A ChessBase report for the ongoing Cairns Cup gives this paragraph:

The first game to finish was Humpy Koneru versus Ju Wenjun. Out of an English Opening, Humpy quickly found herself out of book with the white pieces. The Indian was on the back foot but managed to keep things under control until a repetition took place starting on move 19. Later on, she explained that it is difficult to face someone who comes from preparing for a world championship match, as their level of preparation is particularly impressive after such an important contest.

The implication is that Ju Wenjun is likely to be very "booked up" for a while after the world championship match, but only for a while, and she'll be easier to face some time in the future.

  1. How long does it take until Ju Wenjun is no longer very "booked up"?
  2. Why doesn't Ju Wenjun stay very booked up for as long as she's playing professionally?

4 Answers 4


As Brian noted, theory can move on quickly, but that does not remotely mean that everything that was prepared is lost in a short period of time. I think that the biggest issue was just that prepping for the world championship was much more intense, and rigorous, so Ju is going to be that much more prepared, and thus, a much more dangerous opponent than usual for while, but not just because of opening preparation.

On the other hand, I disagree that just because they have outstanding memories, that they do not forget much...virtually all memories do fade, and it can take a long time to use some prep. There is also the enormous volume that they have to memorize compared to a club player. They certainly do not forget the basics, but it is easy to transpose a couple of moves when you are already deep into the opening. I have read about this happening many times, and in the first round of Tata Steel 2020 just last month, it happened to Vladislav Kovalev in the first round versus Alireza Firouzja, and Kovalev went down without a fight (he played 16...c4? when he needed 16...Nd7 17.Ra3, and only then 17...c4). It can happen to the very best: Here is a tweet from Caruana talking about Magnus forgetting his prep. They memorize SO much that it is still human to forget things that they have not looked at for a while.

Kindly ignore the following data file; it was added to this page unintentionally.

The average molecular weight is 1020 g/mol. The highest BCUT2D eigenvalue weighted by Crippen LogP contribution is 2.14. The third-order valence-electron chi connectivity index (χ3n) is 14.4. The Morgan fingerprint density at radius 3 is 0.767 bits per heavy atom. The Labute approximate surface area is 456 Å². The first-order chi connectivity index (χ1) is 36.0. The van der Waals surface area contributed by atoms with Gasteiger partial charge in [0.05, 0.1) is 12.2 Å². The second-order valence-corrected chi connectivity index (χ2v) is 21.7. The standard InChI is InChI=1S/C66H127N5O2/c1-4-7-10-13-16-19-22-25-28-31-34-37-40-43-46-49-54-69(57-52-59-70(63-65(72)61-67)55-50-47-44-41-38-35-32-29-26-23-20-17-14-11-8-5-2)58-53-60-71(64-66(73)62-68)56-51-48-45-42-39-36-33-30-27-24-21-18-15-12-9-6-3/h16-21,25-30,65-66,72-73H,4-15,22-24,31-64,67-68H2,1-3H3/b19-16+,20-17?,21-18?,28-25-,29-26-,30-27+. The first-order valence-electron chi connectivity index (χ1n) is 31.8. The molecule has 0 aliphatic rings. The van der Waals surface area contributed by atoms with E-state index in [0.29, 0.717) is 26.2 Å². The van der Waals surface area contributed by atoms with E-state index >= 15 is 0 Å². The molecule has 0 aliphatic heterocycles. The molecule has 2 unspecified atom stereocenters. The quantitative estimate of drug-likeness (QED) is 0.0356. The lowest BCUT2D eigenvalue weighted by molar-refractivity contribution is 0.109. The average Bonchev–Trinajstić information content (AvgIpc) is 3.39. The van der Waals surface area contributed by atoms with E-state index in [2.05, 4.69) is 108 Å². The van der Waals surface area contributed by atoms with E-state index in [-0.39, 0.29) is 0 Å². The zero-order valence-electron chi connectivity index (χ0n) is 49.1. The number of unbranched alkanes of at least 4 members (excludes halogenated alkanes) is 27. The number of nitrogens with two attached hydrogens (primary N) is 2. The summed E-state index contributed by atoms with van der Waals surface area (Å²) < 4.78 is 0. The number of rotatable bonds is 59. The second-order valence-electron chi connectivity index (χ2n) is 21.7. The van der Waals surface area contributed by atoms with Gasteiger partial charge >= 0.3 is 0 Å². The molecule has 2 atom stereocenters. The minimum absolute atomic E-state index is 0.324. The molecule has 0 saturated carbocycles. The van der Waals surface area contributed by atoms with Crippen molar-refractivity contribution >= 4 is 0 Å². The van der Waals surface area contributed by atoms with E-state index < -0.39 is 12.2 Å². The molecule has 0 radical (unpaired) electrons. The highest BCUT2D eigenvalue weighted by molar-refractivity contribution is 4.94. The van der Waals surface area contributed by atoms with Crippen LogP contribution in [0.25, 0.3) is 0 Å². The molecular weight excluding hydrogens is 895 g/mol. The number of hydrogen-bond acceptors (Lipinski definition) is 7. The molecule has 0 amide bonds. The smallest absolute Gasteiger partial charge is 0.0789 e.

It can also take years sometimes to be able to use an opening surprise. I remember reading on at least one occasion, it took Kasparov years to use some prep, and I have heard numerous such stories about top players in my 40 years of tournament chess. Here is a link to a story about Kaspy waiting years, and using some prep against Michael Adams. That game can be found here, and 14.Qh4 was the novelty.

I also think that there is another huge factor that Humpy did not touch upon, and that is that when you play a major round robin (relative to your rating), or in this case, a world championship match, it is so intense, and the level of play is so high, that you usually come out much sharper than normal. I played a couple of round robins against all strong masters, and I felt like I was better than ever when I was done each of them.

Of course, professional players at this level continue to work on their openings, maybe daily, but it is doubtful that it is quite as intense as when she was preparing for the match. In essence, she still stays fairly booked up at all times.

  • 1
    P.S. I would also swear that at Tata 2020, I saw an interview with Caruana, where he mentioned that he forgot his prep. If I can find that, I will add it to my answer. Feb 12, 2020 at 1:04
  • Re memory of super-GMs: I've heard claims that Carlsen remembers a ridiculous amount of games. However, all examples I have actually seen have been some advertising videos which contain famous classic games or Carlsen's own games from childhood, which isn't really enough for opening theory. I wonder if there's any quantified studies on how well GMs remember old games.
    – JiK
    Feb 12, 2020 at 15:10